This is the last picture before the one where the rolled gnocchi are in the pan. Dough-crusted hands are not a good choice to handle a camera.

In Lidia, We Trust

We have both watched Lidia Bastianich make gnocchi countless times on her cooking shows and didn't think of  looking elsewhere for a recipe. We looked around and found the same or very similar recipes from a variety of sources, but always held them up against Lidia's as the standard from which we wanted to start. We did  mine the internet for some videos and tips and found the following useful:
  • We chose to boil our potatoes although there are some methods that specify baking the potatoes (at 425F on a bed of kosher salt on a baking sheet). Start cooking the (skin on!) potatoes in cold, salted water and cook until a sharp paring knife or skewer slides in and out of the thickest part without resistance. Do not overcook and if the skins split, this will not bode well. Cooking time will vary with the size of your potatoes so start checking at 30 minutes.
  • Peel the potatoes while they're hot. Hold them in a clean, folded kitchen towel and use a sharp paring knife to gently peel off the skin.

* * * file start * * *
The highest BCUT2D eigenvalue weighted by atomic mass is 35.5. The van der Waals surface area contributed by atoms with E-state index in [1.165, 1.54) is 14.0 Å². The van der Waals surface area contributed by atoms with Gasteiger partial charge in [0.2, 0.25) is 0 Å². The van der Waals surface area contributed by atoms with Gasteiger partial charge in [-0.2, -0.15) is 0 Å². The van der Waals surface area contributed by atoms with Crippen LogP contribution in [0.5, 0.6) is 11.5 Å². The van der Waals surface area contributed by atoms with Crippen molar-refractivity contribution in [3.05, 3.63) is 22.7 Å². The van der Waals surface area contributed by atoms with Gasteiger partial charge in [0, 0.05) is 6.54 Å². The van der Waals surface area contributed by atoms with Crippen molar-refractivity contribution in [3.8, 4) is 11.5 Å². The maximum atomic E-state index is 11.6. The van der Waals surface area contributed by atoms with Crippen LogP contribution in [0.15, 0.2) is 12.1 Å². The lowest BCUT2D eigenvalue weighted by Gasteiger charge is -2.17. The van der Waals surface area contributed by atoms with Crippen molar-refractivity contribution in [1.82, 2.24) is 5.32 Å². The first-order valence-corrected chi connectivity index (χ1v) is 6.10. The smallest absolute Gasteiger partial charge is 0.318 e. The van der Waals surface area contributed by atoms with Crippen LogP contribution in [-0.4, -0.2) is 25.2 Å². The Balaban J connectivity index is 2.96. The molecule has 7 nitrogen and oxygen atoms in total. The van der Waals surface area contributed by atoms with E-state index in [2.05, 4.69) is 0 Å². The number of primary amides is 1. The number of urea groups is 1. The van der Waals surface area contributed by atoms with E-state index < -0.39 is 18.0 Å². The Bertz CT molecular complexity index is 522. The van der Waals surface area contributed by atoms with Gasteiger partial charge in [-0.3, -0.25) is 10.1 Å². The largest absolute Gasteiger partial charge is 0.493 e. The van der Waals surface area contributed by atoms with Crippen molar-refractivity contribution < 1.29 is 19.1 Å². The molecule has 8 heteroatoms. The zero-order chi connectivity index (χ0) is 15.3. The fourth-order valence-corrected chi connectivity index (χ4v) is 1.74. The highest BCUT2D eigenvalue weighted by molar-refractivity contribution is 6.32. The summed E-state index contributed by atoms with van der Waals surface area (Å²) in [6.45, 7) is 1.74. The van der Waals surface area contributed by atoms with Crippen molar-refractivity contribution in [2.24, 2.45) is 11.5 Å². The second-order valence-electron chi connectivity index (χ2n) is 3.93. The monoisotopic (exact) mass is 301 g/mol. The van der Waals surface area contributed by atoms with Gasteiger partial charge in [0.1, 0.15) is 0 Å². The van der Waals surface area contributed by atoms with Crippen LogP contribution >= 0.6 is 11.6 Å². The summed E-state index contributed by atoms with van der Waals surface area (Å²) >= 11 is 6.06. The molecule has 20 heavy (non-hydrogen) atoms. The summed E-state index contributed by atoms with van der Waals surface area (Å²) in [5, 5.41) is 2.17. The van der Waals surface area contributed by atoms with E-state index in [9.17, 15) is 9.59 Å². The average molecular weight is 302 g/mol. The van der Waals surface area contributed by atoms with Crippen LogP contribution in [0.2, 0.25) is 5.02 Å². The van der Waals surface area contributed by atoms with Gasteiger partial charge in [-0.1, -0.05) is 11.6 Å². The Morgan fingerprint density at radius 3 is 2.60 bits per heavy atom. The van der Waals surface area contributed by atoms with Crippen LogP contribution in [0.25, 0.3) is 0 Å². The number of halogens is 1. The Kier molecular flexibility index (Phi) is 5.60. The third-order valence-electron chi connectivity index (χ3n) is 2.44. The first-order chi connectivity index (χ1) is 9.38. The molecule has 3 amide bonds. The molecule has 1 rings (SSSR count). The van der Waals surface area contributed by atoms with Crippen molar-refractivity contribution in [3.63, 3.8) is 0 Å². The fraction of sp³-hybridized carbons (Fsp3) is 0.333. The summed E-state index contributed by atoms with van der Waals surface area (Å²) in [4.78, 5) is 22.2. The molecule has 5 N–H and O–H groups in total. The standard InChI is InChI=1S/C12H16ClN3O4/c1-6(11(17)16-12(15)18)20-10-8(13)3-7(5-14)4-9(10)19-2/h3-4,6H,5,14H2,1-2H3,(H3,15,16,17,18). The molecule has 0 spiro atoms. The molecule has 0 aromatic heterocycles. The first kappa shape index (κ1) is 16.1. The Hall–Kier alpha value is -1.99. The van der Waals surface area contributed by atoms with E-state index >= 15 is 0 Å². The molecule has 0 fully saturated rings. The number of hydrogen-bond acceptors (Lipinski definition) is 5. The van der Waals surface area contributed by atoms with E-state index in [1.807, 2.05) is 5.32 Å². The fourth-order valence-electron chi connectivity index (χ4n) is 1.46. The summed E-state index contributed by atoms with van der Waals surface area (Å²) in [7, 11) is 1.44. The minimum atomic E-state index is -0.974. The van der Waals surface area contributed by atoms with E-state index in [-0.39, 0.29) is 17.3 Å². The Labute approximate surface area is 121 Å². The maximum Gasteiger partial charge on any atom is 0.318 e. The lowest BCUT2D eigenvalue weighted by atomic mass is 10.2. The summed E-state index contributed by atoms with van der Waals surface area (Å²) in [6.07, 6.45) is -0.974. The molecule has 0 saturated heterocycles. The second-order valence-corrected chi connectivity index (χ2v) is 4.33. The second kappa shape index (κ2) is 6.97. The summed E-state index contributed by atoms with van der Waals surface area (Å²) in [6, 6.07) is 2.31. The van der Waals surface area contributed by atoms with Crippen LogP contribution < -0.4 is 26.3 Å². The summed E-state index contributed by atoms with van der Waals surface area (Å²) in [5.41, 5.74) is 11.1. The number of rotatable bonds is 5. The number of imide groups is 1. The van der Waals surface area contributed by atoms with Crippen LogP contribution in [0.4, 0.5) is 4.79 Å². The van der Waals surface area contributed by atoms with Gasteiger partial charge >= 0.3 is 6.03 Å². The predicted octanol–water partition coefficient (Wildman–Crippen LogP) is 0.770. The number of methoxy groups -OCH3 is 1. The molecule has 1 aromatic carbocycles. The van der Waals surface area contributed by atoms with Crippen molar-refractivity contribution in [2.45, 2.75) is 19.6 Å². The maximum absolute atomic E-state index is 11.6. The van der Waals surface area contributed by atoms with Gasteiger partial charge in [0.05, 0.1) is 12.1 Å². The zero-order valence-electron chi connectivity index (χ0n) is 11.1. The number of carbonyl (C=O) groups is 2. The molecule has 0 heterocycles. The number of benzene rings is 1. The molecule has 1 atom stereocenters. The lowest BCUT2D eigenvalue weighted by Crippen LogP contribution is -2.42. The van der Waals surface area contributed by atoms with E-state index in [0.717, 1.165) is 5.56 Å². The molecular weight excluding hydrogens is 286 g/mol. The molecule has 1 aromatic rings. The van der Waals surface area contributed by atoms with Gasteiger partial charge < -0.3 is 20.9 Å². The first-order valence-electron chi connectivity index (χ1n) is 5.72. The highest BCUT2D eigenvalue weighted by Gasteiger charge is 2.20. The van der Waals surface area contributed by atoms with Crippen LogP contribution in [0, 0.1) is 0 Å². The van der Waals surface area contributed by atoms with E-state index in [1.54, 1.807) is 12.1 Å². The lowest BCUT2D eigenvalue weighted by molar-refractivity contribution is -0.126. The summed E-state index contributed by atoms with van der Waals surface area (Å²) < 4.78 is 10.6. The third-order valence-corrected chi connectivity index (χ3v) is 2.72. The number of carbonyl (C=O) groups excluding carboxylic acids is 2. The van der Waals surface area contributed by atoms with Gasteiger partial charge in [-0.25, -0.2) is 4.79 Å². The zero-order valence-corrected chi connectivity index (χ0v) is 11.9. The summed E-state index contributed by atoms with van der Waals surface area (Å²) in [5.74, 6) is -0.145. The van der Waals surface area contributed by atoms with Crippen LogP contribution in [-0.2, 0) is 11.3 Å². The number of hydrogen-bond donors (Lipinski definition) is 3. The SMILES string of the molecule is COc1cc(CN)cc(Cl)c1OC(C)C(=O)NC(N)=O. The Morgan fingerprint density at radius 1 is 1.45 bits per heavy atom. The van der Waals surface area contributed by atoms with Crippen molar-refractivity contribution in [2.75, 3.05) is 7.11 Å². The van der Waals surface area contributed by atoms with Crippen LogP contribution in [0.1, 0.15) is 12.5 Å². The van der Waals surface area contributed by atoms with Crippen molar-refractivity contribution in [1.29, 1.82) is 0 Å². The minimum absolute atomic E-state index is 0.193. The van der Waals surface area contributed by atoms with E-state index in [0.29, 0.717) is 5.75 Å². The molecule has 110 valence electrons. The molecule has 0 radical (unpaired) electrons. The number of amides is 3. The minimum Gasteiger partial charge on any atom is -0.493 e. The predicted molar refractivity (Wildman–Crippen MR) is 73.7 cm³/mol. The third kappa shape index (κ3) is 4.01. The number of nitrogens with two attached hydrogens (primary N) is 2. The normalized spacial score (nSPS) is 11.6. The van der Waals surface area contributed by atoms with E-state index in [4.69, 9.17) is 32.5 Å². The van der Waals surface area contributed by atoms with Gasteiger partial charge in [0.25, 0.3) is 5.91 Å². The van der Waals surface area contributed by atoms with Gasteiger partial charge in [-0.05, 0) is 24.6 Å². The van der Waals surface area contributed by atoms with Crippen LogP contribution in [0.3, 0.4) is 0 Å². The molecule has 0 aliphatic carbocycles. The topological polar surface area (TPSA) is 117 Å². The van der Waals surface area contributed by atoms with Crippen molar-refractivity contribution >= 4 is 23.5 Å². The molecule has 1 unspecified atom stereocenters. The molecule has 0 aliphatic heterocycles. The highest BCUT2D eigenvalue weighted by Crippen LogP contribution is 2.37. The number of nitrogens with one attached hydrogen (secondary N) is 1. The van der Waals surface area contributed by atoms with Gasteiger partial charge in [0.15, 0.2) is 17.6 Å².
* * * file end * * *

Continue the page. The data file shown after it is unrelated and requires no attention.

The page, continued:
• I can't imagine making these without a potato ricer or a food mill. Some tips included substituting a grater, but YMMV.  You could even push the potatoes through the holes of a colander (as with spaetzle).  You want them fluffy! The riced potatoes need to be a cooled (so as not to cook the egg) and be a fluffy, airy mound when you start to incorporate the egg and then the flour.
  • Once you start mixing your dough  and until you are finished rolling and cutting the gnocchi do not stop. Work as fast as you can, over time the sitting dough gets moister as it absorbs the liquid from the potatoes.
  • Don't overwork the dough. This isn't pasta, these are dumplings. Work the dough a little more than you would biscuits. Lidia's recipe specifies that it should take about 3 minutes to incorporate the flour and that worked beautifully for us. Your hands are the right tool for this job.
  • When you cook the gnocchi, do not add them to boiling water, add them to water that is at a righteous simmer in small batches of a couple of handfuls at a time. If you are not serving them immediately, shock each cooked batch in ice water and set aside in a colander once cooled. I would classify "immediately" as 15 minutes. To reheat, saute them briefly in a little butter or add them to the sauce for just a minute before you serve.
  • If you want to make them further ahead of time or make them to be used on another day, place each dumpling on a clean, floured kitchen towel on top of a baking sheet - not touching - or a piece of floured wax paper or parchment and freeze. Once completely frozen, put the dumplings in a seal-able freezer bag, removing all possible air. They should last up to 2 months. Do not defrost the frozen gnocchi when you add them to the water. Add a scant 1 minute to the cooking time after the gnocchi rise.